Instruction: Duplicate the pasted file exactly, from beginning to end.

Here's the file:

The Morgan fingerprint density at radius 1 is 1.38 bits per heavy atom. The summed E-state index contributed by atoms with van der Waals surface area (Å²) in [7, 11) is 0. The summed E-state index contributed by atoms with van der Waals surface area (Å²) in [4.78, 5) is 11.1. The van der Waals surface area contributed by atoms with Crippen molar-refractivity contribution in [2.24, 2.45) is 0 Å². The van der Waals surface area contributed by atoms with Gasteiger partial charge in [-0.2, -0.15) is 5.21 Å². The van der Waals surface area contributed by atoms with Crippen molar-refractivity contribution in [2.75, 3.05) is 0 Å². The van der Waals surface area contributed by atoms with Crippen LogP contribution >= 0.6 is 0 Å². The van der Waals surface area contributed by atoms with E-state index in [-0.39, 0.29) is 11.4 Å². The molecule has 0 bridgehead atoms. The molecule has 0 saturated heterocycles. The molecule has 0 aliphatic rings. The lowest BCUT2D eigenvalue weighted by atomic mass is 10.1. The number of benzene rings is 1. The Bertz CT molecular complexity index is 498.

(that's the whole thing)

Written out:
The Morgan fingerprint density at radius 1 is 1.38 bits per heavy atom. The summed E-state index contributed by atoms with van der Waals surface area (Å²) in [7, 11) is 0. The summed E-state index contributed by atoms with van der Waals surface area (Å²) in [4.78, 5) is 11.1. The van der Waals surface area contributed by atoms with Crippen molar-refractivity contribution in [2.24, 2.45) is 0 Å². The van der Waals surface area contributed by atoms with Gasteiger partial charge in [-0.2, -0.15) is 5.21 Å². The van der Waals surface area contributed by atoms with Crippen molar-refractivity contribution in [2.75, 3.05) is 0 Å². The van der Waals surface area contributed by atoms with Crippen LogP contribution >= 0.6 is 0 Å². The van der Waals surface area contributed by atoms with E-state index in [-0.39, 0.29) is 11.4 Å². The molecule has 0 bridgehead atoms. The molecule has 0 saturated heterocycles. The molecule has 0 aliphatic rings. The lowest BCUT2D eigenvalue weighted by atomic mass is 10.1. The number of benzene rings is 1. The Bertz CT molecular complexity index is 498.